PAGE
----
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Illustration_60886103 / Kheng To To / Dreamstime
Iillustration_60886103 / Kheng Ho To / Dreamstime
Illustration 60886103 / Kheng Ho To / Dreamstime

Early Returns from Top 200 Survey Show How Rough 2008 Was

May 8, 2009
Responses to the annual survey for Electrical Wholesaling’s Top 200 listing of the largest electrical distributors in the United States are still flowing in, but the early responses already show clear evidence that the economic turmoil took its toll on the electrical industry in 2008.

Distributors’ answers to questions about the reasons for their companys’ increased or decreased sales in 2008 and their expectations for 2009 show how widespread the pain has been. Some distributors are faring better than others, but the solid across-the-board sales gains of the past several years have clearly been interrupted. Most of the respondents expect the difficulties to continue for the next few quarters.

Changes in annual sales from 2007 to 2008 varied over a considerable range. A few companies reported double-digit growth, while several have seen sales drop by 30 percent or more. The bulk of the responses thus far fall into a range of flat to 15 percent declines year-over-year.

We asked distributors, “What will be the early indicators that a recovery is near?” The responses varied widely. Many are looking for a decline in the unemployment rate, the beginning of recovery in home sales or an increase in auto sales.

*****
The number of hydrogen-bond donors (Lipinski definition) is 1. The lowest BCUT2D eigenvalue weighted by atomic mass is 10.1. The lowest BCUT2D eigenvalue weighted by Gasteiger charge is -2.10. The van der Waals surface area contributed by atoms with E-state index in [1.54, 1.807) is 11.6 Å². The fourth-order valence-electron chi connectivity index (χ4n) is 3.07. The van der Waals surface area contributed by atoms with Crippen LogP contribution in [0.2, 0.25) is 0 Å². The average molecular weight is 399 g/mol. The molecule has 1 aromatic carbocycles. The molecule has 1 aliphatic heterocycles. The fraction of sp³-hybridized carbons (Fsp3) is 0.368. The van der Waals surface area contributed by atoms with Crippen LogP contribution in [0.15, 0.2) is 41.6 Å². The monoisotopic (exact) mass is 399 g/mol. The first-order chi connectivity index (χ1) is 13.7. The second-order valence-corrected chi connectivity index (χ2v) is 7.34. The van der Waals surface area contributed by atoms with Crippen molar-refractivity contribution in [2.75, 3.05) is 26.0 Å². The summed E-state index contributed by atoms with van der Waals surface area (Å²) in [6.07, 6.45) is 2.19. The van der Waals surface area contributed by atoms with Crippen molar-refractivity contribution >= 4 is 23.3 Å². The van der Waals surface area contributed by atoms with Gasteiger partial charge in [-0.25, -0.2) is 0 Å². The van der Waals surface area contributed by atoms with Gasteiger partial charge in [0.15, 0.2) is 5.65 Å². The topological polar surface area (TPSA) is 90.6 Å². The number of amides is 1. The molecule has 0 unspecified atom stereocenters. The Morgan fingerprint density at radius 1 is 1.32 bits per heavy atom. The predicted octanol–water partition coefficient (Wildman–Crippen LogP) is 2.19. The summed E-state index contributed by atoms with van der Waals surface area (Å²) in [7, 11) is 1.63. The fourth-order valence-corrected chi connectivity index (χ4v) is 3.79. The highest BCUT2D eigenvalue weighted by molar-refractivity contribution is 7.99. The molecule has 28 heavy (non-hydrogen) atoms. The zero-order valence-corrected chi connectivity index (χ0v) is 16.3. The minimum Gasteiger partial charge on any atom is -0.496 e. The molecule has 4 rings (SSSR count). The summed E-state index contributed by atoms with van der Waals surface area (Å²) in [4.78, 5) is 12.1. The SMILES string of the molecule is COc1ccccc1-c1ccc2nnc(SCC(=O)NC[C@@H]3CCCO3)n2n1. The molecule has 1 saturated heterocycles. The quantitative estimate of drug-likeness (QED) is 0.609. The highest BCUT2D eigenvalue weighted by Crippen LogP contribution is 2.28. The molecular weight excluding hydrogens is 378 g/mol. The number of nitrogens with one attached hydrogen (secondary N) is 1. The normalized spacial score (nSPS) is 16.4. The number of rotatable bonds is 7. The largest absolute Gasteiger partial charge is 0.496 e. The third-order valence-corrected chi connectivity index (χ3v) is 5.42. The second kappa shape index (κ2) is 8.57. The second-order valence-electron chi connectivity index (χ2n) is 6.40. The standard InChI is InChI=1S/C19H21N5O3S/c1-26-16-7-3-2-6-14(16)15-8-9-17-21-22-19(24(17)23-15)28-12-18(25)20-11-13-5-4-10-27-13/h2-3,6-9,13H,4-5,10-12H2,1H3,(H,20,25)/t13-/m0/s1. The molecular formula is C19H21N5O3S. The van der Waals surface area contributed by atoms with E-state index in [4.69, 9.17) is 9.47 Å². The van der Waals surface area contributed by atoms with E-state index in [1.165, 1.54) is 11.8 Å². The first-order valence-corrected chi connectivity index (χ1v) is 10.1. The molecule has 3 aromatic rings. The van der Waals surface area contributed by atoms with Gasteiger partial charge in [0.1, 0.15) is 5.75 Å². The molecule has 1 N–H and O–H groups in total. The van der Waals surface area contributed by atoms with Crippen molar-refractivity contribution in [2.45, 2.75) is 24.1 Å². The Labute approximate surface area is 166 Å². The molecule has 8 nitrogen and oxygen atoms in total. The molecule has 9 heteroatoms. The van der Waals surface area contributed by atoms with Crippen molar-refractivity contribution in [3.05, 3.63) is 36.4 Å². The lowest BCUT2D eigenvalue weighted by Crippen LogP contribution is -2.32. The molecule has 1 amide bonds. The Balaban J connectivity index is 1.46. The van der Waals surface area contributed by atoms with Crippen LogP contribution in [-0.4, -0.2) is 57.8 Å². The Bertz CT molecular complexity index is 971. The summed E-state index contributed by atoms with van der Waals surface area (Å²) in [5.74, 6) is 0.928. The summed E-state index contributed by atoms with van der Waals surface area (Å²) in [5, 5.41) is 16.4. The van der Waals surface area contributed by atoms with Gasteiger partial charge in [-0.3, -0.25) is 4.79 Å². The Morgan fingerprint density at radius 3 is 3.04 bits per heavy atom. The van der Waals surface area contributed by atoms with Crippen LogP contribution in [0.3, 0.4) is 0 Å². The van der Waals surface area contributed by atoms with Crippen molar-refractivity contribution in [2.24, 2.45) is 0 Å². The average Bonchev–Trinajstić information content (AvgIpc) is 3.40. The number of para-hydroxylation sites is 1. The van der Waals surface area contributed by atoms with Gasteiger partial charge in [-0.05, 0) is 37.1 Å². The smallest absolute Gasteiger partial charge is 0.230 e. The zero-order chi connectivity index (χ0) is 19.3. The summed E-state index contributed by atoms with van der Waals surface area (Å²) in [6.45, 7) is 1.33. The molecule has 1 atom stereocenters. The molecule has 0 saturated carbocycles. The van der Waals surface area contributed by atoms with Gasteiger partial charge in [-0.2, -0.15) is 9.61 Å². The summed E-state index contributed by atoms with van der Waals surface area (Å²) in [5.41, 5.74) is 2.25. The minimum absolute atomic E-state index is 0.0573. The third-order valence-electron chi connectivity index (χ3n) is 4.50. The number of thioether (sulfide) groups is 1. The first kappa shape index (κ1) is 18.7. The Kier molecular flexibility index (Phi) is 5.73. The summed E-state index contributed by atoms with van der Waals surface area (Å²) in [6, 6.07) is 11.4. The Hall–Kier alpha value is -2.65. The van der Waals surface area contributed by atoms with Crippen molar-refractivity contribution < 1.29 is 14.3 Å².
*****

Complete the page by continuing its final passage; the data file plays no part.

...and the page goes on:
Others are waiting for shifts in specific parts of the market. One industrial-focused distributor said he’ll believe the recession is ending when “plant utilization realizes steady gain and exceeds 85 percent.”

A utility distributor in Oregon is watching for “a shift in purchases to transformers and cable from the maintenance type products we are currently seeing.”

A distributor in North Carolina with 80 percent of his company’s sales in the commercial market hopes for “signs that architects and specifiers are getting busier, increased quoting activity, (and the) sound of increased confidence from our customers and suppliers.”

In some markets, distributors said they are already seeing encouraging signs.

“We are already seeing it as quote activity has increased, major customers are beginning to explore some capital projects, and our OEMs are also seeing an uptick in quoting work,” said a distributor in the Cincinnati area.

“The indicators that we have seen starting in late March through April 2009 have been two-fold: 1) Public Work jobs are bidding and not only being awarded but the projects are starting off at a quick pace. 2) We are seeing an active market in the energy retrofit market even with the economy downturn on the private commercial level,” said a distributor in Southern California.

When asked when they expect the recession to end, there was nothing like a consensus. The predictions were scattered almost randomly over the next two years, though most expect it to continue at least into early 2010.

Based on the early pool of responses, some provisional conclusions are possible. First, expect a lot of shuffling in this year’s list. Given the range of increases and decreases, some companies will leapfrog over others that were roughly the same size in 2007.

Second, if the ranges seen in the early returns hold true for the survey as a whole, and if forecasts from economists such as Herm Isenstein of DISC Corp. are right and overall industry sales shrink by more than 20 percent, we’ll see the large distributors represented by the Top 200 take considerable market share from the smaller independents in the course of this recession.

The deadline for responding to Electrical Wholesaling’s Top 200 survey has been extended to Friday, May 15. To fill out a survey online, go to www.ewweb.com for the link.